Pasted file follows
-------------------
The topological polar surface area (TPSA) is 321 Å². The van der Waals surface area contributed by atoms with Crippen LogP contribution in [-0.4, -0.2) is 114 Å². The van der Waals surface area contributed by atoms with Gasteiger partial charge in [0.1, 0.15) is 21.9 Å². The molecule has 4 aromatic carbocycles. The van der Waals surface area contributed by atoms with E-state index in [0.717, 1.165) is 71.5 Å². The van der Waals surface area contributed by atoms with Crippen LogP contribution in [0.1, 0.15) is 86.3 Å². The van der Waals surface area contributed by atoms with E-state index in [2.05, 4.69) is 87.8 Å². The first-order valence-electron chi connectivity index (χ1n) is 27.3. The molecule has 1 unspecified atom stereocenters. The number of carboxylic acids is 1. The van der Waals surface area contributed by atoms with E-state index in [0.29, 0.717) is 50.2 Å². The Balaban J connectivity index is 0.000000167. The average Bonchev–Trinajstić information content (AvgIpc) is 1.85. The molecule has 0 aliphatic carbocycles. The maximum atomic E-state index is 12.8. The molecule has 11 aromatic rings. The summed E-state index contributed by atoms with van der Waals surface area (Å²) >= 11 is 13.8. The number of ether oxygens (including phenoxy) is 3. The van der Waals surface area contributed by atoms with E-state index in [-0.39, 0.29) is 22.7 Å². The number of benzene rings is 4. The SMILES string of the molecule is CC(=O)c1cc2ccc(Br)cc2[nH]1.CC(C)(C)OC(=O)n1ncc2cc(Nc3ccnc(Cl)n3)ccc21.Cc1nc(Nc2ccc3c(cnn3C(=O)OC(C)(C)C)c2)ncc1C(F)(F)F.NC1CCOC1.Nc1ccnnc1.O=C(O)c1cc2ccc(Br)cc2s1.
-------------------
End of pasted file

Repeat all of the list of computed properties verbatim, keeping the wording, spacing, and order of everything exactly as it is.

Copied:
The topological polar surface area (TPSA) is 321 Å². The van der Waals surface area contributed by atoms with Crippen LogP contribution in [-0.4, -0.2) is 114 Å². The van der Waals surface area contributed by atoms with Gasteiger partial charge in [0.1, 0.15) is 21.9 Å². The molecule has 4 aromatic carbocycles. The van der Waals surface area contributed by atoms with E-state index in [0.717, 1.165) is 71.5 Å². The van der Waals surface area contributed by atoms with Crippen LogP contribution in [0.1, 0.15) is 86.3 Å². The van der Waals surface area contributed by atoms with E-state index in [2.05, 4.69) is 87.8 Å². The first-order valence-electron chi connectivity index (χ1n) is 27.3. The molecule has 1 unspecified atom stereocenters. The number of carboxylic acids is 1. The van der Waals surface area contributed by atoms with E-state index in [0.29, 0.717) is 50.2 Å². The Balaban J connectivity index is 0.000000167. The average Bonchev–Trinajstić information content (AvgIpc) is 1.85. The molecule has 0 aliphatic carbocycles. The maximum atomic E-state index is 12.8. The molecule has 11 aromatic rings. The summed E-state index contributed by atoms with van der Waals surface area (Å²) >= 11 is 13.8. The number of ether oxygens (including phenoxy) is 3. The van der Waals surface area contributed by atoms with E-state index in [-0.39, 0.29) is 22.7 Å². The number of benzene rings is 4. The SMILES string of the molecule is CC(=O)c1cc2ccc(Br)cc2[nH]1.CC(C)(C)OC(=O)n1ncc2cc(Nc3ccnc(Cl)n3)ccc21.Cc1nc(Nc2ccc3c(cnn3C(=O)OC(C)(C)C)c2)ncc1C(F)(F)F.NC1CCOC1.Nc1ccnnc1.O=C(O)c1cc2ccc(Br)cc2s1.